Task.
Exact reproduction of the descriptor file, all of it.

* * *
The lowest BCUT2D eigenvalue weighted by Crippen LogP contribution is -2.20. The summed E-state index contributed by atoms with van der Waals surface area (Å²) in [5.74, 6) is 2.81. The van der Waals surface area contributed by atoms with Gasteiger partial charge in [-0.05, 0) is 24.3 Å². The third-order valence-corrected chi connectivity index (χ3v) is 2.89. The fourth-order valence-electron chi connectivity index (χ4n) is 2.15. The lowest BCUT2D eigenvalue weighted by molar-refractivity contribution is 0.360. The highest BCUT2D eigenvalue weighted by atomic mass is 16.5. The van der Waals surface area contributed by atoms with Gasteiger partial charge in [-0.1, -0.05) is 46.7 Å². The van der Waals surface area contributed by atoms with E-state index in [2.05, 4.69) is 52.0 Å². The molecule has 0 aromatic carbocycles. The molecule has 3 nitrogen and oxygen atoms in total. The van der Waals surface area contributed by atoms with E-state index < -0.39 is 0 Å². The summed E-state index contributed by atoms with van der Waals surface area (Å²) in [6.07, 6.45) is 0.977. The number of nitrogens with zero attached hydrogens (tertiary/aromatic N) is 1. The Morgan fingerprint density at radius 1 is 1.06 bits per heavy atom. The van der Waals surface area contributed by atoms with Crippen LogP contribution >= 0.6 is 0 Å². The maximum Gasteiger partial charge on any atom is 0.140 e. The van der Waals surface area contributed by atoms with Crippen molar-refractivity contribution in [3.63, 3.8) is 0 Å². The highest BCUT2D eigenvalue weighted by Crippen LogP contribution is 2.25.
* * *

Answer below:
The lowest BCUT2D eigenvalue weighted by Crippen LogP contribution is -2.20. The summed E-state index contributed by atoms with van der Waals surface area (Å²) in [5.74, 6) is 2.81. The van der Waals surface area contributed by atoms with Gasteiger partial charge in [-0.05, 0) is 24.3 Å². The third-order valence-corrected chi connectivity index (χ3v) is 2.89. The fourth-order valence-electron chi connectivity index (χ4n) is 2.15. The lowest BCUT2D eigenvalue weighted by molar-refractivity contribution is 0.360. The highest BCUT2D eigenvalue weighted by atomic mass is 16.5. The van der Waals surface area contributed by atoms with Gasteiger partial charge in [-0.1, -0.05) is 46.7 Å². The van der Waals surface area contributed by atoms with E-state index in [2.05, 4.69) is 52.0 Å². The molecule has 0 aromatic carbocycles. The molecule has 3 nitrogen and oxygen atoms in total. The van der Waals surface area contributed by atoms with E-state index < -0.39 is 0 Å². The summed E-state index contributed by atoms with van der Waals surface area (Å²) in [6.07, 6.45) is 0.977. The number of nitrogens with zero attached hydrogens (tertiary/aromatic N) is 1. The Morgan fingerprint density at radius 1 is 1.06 bits per heavy atom. The van der Waals surface area contributed by atoms with Crippen LogP contribution >= 0.6 is 0 Å². The maximum Gasteiger partial charge on any atom is 0.140 e. The van der Waals surface area contributed by atoms with Crippen molar-refractivity contribution in [3.63, 3.8) is 0 Å². The highest BCUT2D eigenvalue weighted by Crippen LogP contribution is 2.25.